Evaluation of RBI-4000 also derisks Replicate’s delivery and manufacturing infrastructure, which are critical components for pipeline advancement. The results of the study will serve as a benchmark of the utility of srRNA in rabies and other infectious diseases.
Replicate’s development approach builds upon a strong foundation of discovery and preclinical work supporting its srRNA platform, enabling even more thorough vetting of critical aspects of the platform, including protein inserts, vector optimization, delivery technology, and manufacturing processes. Clinical studies provide opportunities to assess the translation of srRNA attributes observed in preclinical models into humans, grounding vast potential with supportive data packages and providing insights that will inform future clinical trials, most notably in complex infectious disease, oncology, and autoimmune diseases.
By design, Replicate’s srRNA platform enables rapid development of vaccine candidates to treat or prevent illness and offers potential to simultaneously target multiple antigens of interest for a complex infectious disease, or multiple strains for highly effective multivalent vaccines. Advancement of RBI-5000, another of Replicate’s srRNA vaccine programs, will provide insights to demonstrate srRNA’s mechanism of action in complex infectious diseases.
Beyond infectious disease, we are applying the promise of srRNA to cancer treatment as a targeted immunotherapy. Resistance mutations remain an ongoing challenge associated with many targeted standard of care (SOC) cancer treatments. Harnessing srRNA provides the opportunity for us to induce synthetic immune lethality in which cancer can either remain the same and be eliminated by the SOC targeted therapy or mutate and be destroyed by srRNA-trained immune cells. Known as Precision Immuno-Oncology (PIO), we are actively advancing this approach to address breast cancer and other solid tumors where existing immunotherapy with checkpoint inhibitors has not provided benefit to patients. Replicate’s most advanced oncology program, RBI-1000, has entered IND-enabling studies. Clinical assessment of this program will evaluate the mechanism of action for srRNA in cancer and provide the first clinical evidence supporting our PIO approach.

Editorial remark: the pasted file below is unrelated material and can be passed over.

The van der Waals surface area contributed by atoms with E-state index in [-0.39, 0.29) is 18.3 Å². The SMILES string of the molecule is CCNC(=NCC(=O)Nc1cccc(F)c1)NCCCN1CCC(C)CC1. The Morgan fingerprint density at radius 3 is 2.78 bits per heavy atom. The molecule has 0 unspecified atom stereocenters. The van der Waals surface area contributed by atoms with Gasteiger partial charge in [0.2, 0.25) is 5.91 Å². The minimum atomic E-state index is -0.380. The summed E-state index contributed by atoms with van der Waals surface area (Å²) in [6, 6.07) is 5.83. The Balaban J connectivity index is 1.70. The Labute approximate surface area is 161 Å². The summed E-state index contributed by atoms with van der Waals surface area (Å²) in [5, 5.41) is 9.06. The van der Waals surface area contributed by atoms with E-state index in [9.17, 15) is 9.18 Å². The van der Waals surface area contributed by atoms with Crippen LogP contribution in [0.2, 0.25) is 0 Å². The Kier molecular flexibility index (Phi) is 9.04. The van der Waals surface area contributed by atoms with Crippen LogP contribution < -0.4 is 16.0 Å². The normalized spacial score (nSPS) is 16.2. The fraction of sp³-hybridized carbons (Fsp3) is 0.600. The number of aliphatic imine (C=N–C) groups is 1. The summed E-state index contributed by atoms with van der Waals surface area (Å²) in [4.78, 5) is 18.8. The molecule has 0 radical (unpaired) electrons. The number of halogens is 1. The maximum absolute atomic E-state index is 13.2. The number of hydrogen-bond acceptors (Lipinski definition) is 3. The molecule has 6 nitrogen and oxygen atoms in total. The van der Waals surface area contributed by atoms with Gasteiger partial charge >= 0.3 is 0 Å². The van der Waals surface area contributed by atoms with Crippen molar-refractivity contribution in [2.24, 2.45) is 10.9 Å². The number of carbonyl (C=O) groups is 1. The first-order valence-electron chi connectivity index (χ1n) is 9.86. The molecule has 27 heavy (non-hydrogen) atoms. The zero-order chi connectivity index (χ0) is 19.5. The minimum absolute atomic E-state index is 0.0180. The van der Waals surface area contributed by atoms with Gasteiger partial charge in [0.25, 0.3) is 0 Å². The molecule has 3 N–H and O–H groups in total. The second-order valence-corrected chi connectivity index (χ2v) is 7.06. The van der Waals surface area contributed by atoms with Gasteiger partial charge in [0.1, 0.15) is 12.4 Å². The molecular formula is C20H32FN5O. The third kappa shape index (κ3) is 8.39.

As another priority application, srRNA can deliver instructions for in vivo production of therapeutic proteins, providing opportunities to replace protein-based drugs, which can be challenging and costly to synthesize and manufacture. srRNA vectors enable durable expression of therapeutic proteins, naturally extending biological half-life and thereby reducing frequency of dosing. Replicate’s programs in this area of focus will provide additional insight into the durability and therapeutic impact of target proteins encoded by our srRNA vectors.
Propelled by strong data and rigorous science, we envision a future in which billions of lives around the globe are improved with next-generation RNA therapeutics.